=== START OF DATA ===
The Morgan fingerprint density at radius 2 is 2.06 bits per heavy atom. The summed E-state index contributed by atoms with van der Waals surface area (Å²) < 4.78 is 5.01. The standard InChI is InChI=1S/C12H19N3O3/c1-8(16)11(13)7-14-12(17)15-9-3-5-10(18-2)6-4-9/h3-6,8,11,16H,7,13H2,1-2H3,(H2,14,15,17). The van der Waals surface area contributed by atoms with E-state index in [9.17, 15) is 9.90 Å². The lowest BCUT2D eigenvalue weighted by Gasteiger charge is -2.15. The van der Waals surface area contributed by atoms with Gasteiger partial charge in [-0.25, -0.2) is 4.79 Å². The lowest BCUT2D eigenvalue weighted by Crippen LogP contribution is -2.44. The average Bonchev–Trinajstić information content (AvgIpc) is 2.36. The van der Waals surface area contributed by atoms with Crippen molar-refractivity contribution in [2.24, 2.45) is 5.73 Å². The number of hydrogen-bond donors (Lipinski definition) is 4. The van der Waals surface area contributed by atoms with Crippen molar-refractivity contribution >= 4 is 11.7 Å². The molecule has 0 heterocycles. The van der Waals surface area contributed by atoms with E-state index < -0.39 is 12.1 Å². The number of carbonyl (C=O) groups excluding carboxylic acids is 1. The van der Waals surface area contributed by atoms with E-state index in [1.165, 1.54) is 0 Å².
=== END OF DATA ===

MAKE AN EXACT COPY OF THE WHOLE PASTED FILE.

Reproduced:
The Morgan fingerprint density at radius 2 is 2.06 bits per heavy atom. The summed E-state index contributed by atoms with van der Waals surface area (Å²) < 4.78 is 5.01. The standard InChI is InChI=1S/C12H19N3O3/c1-8(16)11(13)7-14-12(17)15-9-3-5-10(18-2)6-4-9/h3-6,8,11,16H,7,13H2,1-2H3,(H2,14,15,17). The van der Waals surface area contributed by atoms with E-state index in [9.17, 15) is 9.90 Å². The lowest BCUT2D eigenvalue weighted by Gasteiger charge is -2.15. The van der Waals surface area contributed by atoms with Gasteiger partial charge in [-0.25, -0.2) is 4.79 Å². The lowest BCUT2D eigenvalue weighted by Crippen LogP contribution is -2.44. The average Bonchev–Trinajstić information content (AvgIpc) is 2.36. The van der Waals surface area contributed by atoms with Crippen molar-refractivity contribution in [2.24, 2.45) is 5.73 Å². The number of hydrogen-bond donors (Lipinski definition) is 4. The van der Waals surface area contributed by atoms with Crippen molar-refractivity contribution >= 4 is 11.7 Å². The molecule has 0 heterocycles. The van der Waals surface area contributed by atoms with E-state index < -0.39 is 12.1 Å². The number of carbonyl (C=O) groups excluding carboxylic acids is 1. The van der Waals surface area contributed by atoms with E-state index in [1.165, 1.54) is 0 Å².